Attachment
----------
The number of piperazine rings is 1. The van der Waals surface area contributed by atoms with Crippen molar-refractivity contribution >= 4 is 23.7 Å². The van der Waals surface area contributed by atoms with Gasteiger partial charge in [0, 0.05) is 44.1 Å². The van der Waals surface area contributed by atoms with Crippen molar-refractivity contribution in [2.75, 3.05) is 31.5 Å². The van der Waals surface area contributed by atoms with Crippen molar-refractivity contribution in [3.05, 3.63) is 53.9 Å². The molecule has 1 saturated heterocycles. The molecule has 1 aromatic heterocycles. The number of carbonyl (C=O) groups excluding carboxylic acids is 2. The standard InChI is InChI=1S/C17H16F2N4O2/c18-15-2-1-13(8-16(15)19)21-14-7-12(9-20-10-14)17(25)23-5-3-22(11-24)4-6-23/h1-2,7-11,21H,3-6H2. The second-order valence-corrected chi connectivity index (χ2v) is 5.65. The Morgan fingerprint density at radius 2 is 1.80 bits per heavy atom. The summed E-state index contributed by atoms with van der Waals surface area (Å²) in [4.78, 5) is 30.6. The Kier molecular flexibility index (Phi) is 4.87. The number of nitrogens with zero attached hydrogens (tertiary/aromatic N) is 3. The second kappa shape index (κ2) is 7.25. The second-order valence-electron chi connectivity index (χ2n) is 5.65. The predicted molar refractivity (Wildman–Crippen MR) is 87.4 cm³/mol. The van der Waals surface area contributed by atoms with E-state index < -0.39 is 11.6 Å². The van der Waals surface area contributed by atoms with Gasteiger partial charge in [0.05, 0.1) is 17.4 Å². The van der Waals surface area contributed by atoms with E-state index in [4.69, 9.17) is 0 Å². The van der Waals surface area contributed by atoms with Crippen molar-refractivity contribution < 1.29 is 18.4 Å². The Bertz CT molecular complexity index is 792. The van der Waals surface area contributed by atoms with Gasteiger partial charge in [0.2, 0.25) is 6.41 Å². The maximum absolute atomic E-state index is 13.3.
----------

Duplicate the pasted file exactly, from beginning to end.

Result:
The number of piperazine rings is 1. The van der Waals surface area contributed by atoms with Crippen molar-refractivity contribution >= 4 is 23.7 Å². The van der Waals surface area contributed by atoms with Gasteiger partial charge in [0, 0.05) is 44.1 Å². The van der Waals surface area contributed by atoms with Crippen molar-refractivity contribution in [2.75, 3.05) is 31.5 Å². The van der Waals surface area contributed by atoms with Crippen molar-refractivity contribution in [3.05, 3.63) is 53.9 Å². The molecule has 1 saturated heterocycles. The molecule has 1 aromatic heterocycles. The number of carbonyl (C=O) groups excluding carboxylic acids is 2. The standard InChI is InChI=1S/C17H16F2N4O2/c18-15-2-1-13(8-16(15)19)21-14-7-12(9-20-10-14)17(25)23-5-3-22(11-24)4-6-23/h1-2,7-11,21H,3-6H2. The second-order valence-corrected chi connectivity index (χ2v) is 5.65. The Morgan fingerprint density at radius 2 is 1.80 bits per heavy atom. The summed E-state index contributed by atoms with van der Waals surface area (Å²) in [4.78, 5) is 30.6. The Kier molecular flexibility index (Phi) is 4.87. The number of nitrogens with zero attached hydrogens (tertiary/aromatic N) is 3. The second kappa shape index (κ2) is 7.25. The second-order valence-electron chi connectivity index (χ2n) is 5.65. The predicted molar refractivity (Wildman–Crippen MR) is 87.4 cm³/mol. The van der Waals surface area contributed by atoms with E-state index < -0.39 is 11.6 Å². The van der Waals surface area contributed by atoms with Gasteiger partial charge in [0.05, 0.1) is 17.4 Å². The van der Waals surface area contributed by atoms with E-state index in [4.69, 9.17) is 0 Å². The van der Waals surface area contributed by atoms with Crippen molar-refractivity contribution < 1.29 is 18.4 Å². The Bertz CT molecular complexity index is 792. The van der Waals surface area contributed by atoms with Gasteiger partial charge in [0.2, 0.25) is 6.41 Å². The maximum absolute atomic E-state index is 13.3.